thcoso

thcoso

202
43
Did your water system work? What you describe sounds like no water instead of no light.

I've had to leave a few times and found I can have lots of dark time without much harm.

Depending on where they were in flower, I'd worry about the water friend who gave them light in the dark time.

Even automated, I monitor mine remotely through my phone. I even have an old phone I use with Alfred app so I can see things.

Good luck with it though! Glad you got a few seeds from your trip! Did you take pics in Jamaica? Love to see!
Hit me up privately and we will talk......THCoso
 
thcoso

thcoso

202
43
UPDATE ON PLANTS: THEY SHOULD ALL LIVE!!!!!

Veg Day 31

Stress Recovery Day 8

Since I discovered my 3 ladies were in shock from 4-7 days of complete darkness. Over the past 7 days, the ladies have really taken different paths in their recovery.

When I have moderate-severe transplant shock, my typical fix is to:

a. isolate the plant
b. place it under 24 light but lower the intensity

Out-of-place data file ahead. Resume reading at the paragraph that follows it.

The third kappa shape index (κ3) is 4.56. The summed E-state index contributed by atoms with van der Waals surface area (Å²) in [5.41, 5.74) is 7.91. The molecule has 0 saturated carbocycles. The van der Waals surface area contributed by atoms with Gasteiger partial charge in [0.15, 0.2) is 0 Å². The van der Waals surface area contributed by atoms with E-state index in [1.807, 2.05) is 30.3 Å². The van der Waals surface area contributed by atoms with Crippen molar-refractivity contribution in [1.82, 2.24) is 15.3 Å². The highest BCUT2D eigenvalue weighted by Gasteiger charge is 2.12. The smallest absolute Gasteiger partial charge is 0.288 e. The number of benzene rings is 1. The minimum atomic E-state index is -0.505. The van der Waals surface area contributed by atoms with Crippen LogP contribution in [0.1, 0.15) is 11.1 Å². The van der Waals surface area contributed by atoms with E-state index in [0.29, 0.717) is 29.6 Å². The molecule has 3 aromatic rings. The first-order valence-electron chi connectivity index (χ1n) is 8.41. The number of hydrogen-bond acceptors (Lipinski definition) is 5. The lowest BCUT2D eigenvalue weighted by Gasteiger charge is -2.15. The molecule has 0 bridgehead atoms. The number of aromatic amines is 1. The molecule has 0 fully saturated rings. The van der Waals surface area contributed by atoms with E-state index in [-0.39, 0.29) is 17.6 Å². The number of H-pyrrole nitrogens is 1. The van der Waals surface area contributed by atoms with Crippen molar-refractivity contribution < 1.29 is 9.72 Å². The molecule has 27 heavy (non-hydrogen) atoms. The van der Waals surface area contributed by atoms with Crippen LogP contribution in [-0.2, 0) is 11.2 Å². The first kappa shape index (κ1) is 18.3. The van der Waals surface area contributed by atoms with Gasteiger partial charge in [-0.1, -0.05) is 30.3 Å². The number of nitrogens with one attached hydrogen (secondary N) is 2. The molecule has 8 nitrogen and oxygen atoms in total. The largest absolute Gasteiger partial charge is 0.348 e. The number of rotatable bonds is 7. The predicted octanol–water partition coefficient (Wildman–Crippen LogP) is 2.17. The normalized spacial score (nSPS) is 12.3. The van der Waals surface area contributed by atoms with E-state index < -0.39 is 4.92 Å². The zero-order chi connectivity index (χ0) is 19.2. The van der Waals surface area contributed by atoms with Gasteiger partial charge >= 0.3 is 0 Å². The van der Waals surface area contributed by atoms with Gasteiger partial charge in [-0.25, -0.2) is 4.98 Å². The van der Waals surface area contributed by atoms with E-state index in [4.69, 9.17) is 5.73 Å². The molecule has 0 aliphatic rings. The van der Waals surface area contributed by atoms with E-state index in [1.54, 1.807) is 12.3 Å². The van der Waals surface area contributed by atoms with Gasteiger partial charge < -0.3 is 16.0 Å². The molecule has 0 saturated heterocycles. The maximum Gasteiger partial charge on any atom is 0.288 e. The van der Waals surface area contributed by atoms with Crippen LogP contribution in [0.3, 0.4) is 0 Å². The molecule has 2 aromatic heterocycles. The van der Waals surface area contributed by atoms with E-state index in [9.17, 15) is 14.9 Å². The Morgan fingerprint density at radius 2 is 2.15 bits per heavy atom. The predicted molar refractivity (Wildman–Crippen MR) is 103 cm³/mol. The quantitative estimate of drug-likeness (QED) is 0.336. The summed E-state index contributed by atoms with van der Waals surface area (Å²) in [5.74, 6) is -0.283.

c. raise the RH to no less than 80% (90% if possible)
d. raise the heat to no less than 80 degrees f

Usually within 2-5 days the plant will completely recover.

So, I am trying this same approach with these ladies except:
I will not raise the RH nor Temp for more than 36 hours since they all have developed root systems leaving me to believe they will be able to process water better than a plant in transplant shock.

The results have been drastically different for each strain.

Lemon Berry Crisp—


She has made a complete recovery and shows little signs of any shock, except for a couple of fan leaves swith some yellow spots.

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Head Hunter—